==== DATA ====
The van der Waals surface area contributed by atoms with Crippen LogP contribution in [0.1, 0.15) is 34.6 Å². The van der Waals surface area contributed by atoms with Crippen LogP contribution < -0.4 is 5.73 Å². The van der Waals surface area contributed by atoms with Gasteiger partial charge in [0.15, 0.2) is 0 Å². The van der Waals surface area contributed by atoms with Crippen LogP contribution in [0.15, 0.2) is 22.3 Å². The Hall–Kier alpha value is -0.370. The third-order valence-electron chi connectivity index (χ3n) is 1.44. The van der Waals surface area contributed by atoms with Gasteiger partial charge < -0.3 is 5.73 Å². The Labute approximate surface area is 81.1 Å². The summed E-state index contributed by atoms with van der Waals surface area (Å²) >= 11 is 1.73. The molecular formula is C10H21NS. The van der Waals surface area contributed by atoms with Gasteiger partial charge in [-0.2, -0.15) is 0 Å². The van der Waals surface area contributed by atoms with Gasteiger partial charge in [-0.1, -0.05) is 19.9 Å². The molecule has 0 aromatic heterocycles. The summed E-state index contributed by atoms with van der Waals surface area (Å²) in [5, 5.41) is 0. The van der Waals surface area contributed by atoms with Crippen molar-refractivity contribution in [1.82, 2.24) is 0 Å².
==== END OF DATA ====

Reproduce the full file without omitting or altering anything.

The van der Waals surface area contributed by atoms with Crippen LogP contribution in [0.1, 0.15) is 34.6 Å². The van der Waals surface area contributed by atoms with Crippen LogP contribution < -0.4 is 5.73 Å². The van der Waals surface area contributed by atoms with Gasteiger partial charge in [0.15, 0.2) is 0 Å². The van der Waals surface area contributed by atoms with Crippen LogP contribution in [0.15, 0.2) is 22.3 Å². The Hall–Kier alpha value is -0.370. The third-order valence-electron chi connectivity index (χ3n) is 1.44. The van der Waals surface area contributed by atoms with Gasteiger partial charge < -0.3 is 5.73 Å². The Labute approximate surface area is 81.1 Å². The summed E-state index contributed by atoms with van der Waals surface area (Å²) >= 11 is 1.73. The molecular formula is C10H21NS. The van der Waals surface area contributed by atoms with Gasteiger partial charge in [-0.2, -0.15) is 0 Å². The van der Waals surface area contributed by atoms with Gasteiger partial charge in [-0.1, -0.05) is 19.9 Å². The molecule has 0 aromatic heterocycles. The summed E-state index contributed by atoms with van der Waals surface area (Å²) in [5, 5.41) is 0. The van der Waals surface area contributed by atoms with Crippen molar-refractivity contribution in [1.82, 2.24) is 0 Å².